• What specifically do you want?
  • Where are you now in this?
  • What will you see, hear and feel when you have it?
  • How will you know when you have it?
  • What will this outcome get for you or allow you to do?
  • Does it depend only on you?
  • Where, when, how and with whom do you want it?
  • What do you have now and what do you need to get to your outcome?
  • Have you ever had this before?
  • Do you know anyone who has?
  • For what purpose do you want this?
  • What will you gain or lose if you have it?
  • What will happen if you get it?
  • What won’t happen if you get it?
  • What will happen if you don’t get it?
  • What won’t happen if you don’t get it?

If you follow this simple pathway to creating your future you will have a solid platform from which to leap.

Example

Presenting goal – “I want to make £20,000 quickly”. This was goal from one of my clients.

Now I pointed out that it’s possible to achieve this goal very quickly, but the method might not be legal or morally acceptable! Achievable but not very realistic for him. So when specifically would you like to achieve that goal? The answer was by the end of the year. So the initial goal becomes “It is December 31st 2017 and I have made £20,000”.

Now I ask would it matter if it cost £30,000 to make the £20,000? Of course it would. So it’s not making £20,000, it’s having £20,000 in the bank account at the end of the year. This is measurable now because the client could look at the bank account online and see the money is there on the day. In fact he was going away on holiday and might not be able to see the online account on December 31st, so it was reset to December 29th, before he left. So now the goal is “It is December 29th and I am looking at my account online and I can see that there is £20,000+ in the account today”.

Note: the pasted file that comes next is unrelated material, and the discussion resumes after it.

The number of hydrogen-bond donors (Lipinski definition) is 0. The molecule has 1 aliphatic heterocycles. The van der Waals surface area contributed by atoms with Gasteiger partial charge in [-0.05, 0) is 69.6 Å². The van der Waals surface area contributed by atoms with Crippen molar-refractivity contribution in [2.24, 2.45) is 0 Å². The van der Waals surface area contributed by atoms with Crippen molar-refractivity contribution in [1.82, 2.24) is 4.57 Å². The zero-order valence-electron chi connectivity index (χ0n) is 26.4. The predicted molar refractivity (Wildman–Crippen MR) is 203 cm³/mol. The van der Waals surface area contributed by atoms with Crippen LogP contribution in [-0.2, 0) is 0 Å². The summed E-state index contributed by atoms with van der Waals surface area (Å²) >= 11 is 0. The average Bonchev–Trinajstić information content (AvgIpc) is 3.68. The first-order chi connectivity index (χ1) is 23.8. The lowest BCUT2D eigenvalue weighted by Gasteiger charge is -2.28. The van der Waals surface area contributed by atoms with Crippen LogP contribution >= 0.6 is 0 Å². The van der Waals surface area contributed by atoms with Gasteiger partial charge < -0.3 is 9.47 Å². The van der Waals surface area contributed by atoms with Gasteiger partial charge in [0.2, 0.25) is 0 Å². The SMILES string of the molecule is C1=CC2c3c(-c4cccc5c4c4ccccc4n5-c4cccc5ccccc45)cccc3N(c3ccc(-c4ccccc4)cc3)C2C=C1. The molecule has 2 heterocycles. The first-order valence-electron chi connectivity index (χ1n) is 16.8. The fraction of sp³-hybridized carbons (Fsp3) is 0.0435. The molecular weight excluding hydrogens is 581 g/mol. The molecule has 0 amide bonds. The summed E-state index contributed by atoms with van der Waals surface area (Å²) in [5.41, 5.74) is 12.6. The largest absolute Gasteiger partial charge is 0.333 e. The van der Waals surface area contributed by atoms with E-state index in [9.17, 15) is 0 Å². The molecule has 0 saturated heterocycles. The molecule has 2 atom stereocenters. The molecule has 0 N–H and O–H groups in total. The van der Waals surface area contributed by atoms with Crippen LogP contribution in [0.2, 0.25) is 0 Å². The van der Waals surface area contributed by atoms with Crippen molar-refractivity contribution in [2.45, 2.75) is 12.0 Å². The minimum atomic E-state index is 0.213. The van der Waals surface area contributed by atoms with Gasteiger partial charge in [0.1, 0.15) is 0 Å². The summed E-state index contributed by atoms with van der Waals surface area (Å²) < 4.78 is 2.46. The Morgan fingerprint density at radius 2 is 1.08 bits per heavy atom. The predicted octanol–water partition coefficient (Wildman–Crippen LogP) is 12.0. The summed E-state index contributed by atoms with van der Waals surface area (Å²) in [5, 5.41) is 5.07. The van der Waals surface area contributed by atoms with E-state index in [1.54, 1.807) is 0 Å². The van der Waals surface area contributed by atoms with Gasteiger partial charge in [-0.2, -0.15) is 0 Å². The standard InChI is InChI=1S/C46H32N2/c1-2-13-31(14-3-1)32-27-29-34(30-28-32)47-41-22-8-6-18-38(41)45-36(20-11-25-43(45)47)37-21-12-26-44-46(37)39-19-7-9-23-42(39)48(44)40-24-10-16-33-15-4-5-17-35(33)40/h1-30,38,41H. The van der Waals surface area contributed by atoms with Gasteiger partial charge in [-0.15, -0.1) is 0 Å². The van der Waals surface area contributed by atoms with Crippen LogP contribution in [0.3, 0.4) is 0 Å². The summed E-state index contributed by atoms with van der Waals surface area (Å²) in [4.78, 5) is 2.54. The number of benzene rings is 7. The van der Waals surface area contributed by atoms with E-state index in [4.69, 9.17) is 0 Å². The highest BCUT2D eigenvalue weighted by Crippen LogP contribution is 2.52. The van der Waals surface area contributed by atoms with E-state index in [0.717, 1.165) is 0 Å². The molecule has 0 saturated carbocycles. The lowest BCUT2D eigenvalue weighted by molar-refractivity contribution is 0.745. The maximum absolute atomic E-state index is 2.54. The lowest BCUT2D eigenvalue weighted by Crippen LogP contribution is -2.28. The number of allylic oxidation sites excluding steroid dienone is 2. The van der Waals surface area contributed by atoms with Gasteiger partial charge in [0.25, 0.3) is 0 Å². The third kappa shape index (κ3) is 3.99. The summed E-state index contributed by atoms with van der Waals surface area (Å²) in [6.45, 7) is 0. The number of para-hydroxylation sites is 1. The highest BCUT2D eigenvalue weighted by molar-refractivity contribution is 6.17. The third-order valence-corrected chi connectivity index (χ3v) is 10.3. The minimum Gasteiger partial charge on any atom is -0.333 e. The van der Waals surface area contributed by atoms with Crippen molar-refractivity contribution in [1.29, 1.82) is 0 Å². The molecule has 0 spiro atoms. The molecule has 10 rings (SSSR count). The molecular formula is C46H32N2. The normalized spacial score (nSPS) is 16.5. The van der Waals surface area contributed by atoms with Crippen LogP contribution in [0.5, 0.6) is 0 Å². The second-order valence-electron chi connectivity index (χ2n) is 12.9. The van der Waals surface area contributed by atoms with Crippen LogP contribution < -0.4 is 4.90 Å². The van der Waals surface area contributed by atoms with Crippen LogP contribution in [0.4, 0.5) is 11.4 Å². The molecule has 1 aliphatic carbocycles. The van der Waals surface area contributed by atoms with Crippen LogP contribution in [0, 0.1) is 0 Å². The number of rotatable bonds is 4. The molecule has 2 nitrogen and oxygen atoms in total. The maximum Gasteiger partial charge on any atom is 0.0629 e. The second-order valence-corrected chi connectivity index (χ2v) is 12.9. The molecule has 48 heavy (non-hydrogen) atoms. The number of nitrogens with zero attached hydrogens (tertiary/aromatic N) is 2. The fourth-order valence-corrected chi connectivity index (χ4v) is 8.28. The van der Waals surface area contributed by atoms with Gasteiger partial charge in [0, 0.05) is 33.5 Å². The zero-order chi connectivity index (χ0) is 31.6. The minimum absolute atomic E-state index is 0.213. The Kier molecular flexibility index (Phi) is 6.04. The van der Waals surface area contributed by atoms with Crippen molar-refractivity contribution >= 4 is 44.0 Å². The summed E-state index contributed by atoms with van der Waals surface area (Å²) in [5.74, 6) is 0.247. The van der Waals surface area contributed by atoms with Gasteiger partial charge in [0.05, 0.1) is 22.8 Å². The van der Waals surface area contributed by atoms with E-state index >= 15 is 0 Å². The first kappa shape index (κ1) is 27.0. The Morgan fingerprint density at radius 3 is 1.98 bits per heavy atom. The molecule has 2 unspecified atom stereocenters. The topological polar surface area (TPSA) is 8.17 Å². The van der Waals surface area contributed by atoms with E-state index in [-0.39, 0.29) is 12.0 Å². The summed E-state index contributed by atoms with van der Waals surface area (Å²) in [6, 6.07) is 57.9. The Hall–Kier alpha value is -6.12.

This now fulfils all the component criteria for S.M.A.R.T. goal status. This is the answer to the first and fourth question in the list above. The rest of the questions fill out the goal and make it more solid by stating how they’ll feel, what it will do for them or allow them to do and so on.

If you are following this through and finding the last four questions a stretch – good! It takes some time for people to get their heads around those last four questions. On my trainings I go into those four questions in some detail.

What is it that you want to achieve? Have you broken it down into a series of S.M.A.R.T. goals that you can process easily yet? What’s the very last thing that has to happen in order for you to know that you have achieved that goal? When did you decide to go for it now?

 

Presenting at the ANLP Conference 2018

I am excited to be presenting at the ANLP Conference next year on 20th May. The timing feels right. Over the last 20 years I have got used to the skills of NLP. I employ them in my everyday life consistently, gaining great results along the way. This is not only down to the techniques and applying them, but also by being sensitive to the environment around me. This is so I can identify and take action on opportunities as they arise. I believe you need to cultivate a certain state and attitude to succeed.